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Creative Business

Research schmesearch

September 16, 2012 — by Daryll Scott3

When I was young there was a kid in the playground who liked to make up quizzes.

He would come up with ten or so questions (things from his past knowledge and experience) and he would ask us the questions.

But he would play as well, and when he won having answered all of the questions correctly he would celebrate his victory and bask in his cleverness.

Now that I am older I frequently meet people who are doing the same thing – they call it research.

They design a set of questions based on what they think will happen or be observed. These questions come from their prejudices conditioned by their previous experience, knowledge, rules, and models.

This method will never provide you with…

  • What’s really happening
  • The counter examples to your expectations and prejudices
  • Surprises, coincidences or opportunities
  • Anything new

One consultant I was working with said, “I knew what the outcome would be before we began the research.” Just like the boy in the playground she was right, of course, which just serves to reinforce the delusion.

There is an alternative approach…


  • Malc

    September 19, 2012 at 2:13 pm

    This is a point I am very opinionated about in everyday life, for 4 reasons (i) What you describe is exactly the reason why the scientific method depends on control experiments, and why scientific publications depend on the peer review process to validate if the questions asked, and the way they were carried out, are valid. Without this the work (and the scientific publication) has no credibility to anyone capable of critical thinking. (ii) You know those adverts that say “89% of respondents said this cream made their skin appear more radiant” (or similar)? You just know the question was “Would you say that using this cream makes your skin appear more radiant?”. Anyone capable of critical thinking would of course know that the question should be “What does this cream do to your skin?”. (iii) Exactly the same symptom occurs with the carefully-spun pronouncements of governments and large institutions that affect the populace quite considerably. (iv) Disappointingly, most of us humans seem to be incapable of critical thinking. Or at least, we choose to suspend it all too often, privately or professionally.
    In daily life, all of us can & should intuitively peer-review the research and pronouncements of others. Because we’re worth it.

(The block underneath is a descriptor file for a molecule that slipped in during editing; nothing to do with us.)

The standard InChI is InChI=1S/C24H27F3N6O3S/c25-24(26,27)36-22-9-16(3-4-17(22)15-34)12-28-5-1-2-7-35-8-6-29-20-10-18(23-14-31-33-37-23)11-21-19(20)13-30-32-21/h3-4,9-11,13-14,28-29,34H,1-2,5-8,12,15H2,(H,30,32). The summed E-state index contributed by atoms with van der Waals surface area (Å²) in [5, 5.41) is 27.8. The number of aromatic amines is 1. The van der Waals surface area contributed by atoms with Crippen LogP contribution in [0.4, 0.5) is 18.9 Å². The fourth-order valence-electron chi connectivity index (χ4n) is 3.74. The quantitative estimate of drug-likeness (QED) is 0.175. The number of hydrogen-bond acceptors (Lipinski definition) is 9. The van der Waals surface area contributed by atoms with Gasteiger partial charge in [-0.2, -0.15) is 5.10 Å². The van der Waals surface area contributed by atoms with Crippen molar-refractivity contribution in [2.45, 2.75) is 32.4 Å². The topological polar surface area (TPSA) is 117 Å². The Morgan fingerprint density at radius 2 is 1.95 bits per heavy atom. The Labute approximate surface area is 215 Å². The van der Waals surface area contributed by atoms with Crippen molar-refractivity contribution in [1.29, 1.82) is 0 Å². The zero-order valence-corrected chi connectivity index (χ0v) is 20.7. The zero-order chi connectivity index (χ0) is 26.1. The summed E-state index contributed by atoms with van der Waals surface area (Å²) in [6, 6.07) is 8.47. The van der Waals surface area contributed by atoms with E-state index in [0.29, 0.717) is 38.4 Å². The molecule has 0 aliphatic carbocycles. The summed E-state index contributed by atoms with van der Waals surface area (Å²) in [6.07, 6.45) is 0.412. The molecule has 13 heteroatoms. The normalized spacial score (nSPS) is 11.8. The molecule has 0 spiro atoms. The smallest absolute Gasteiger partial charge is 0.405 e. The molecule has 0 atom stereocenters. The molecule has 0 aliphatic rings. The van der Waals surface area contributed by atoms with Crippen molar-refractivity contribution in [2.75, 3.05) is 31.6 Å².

• Daryll Scott

      September 19, 2012 at 2:40 pm

      Sure Malc, for science, where the intention is disproving and improving (If history tells us anything it’s that we never successfully prove something to be true – rather the paradigm seems to work for the time being). Unless of course you are standing on the shoulders of the wrong giants. Then your deep conditioning that has got you to the point where you would be considered a credible academic peer will prevent you from thinking outside of the ‘truths’ of your paradigm – I’m lead to believe that Newtonian Physicists put up a good fight. But I don’t expect you to accept that.

      You suffer from coming from the world of Physics where the science is almost immaculate – the scientific method is very fit for purpose. Unfortunately everyone has physics envy and attempts to apply the same principles to entirely unsuitable subject matter.

      However – research outside of science is not the same game, it’s seldom subject to any kind of peer review, and the intention is not precision, it’s to answer the question what the hell is going on in our organisation and what the hell do we do next? The answers are, a million things, and any one of a million things respectively. it’s a different game.


  • Max

    May 3, 2013 at 1:51 pm

    Ok, so a question I got asked yesterday, who owns culture ( in an organisation). I won’t bore you with the detail of my reply, apart from to say I would not be pushed into saying anyone person can ‘own culture’ rather that we can talk about who does the influencing, steering, participating, evolving……… I am left pondering was this person deliberately asking me the leading question so he could agree or argue with me if I gave a specific person or group of people (which then leads on to the next question of can a collective experience be owned by a group?) or was he looking for me to deny the concept itself? next time I see him I will ask, yesterday I was too busy responding to the question, rather than asking what the purpose of him asking the question was…………….


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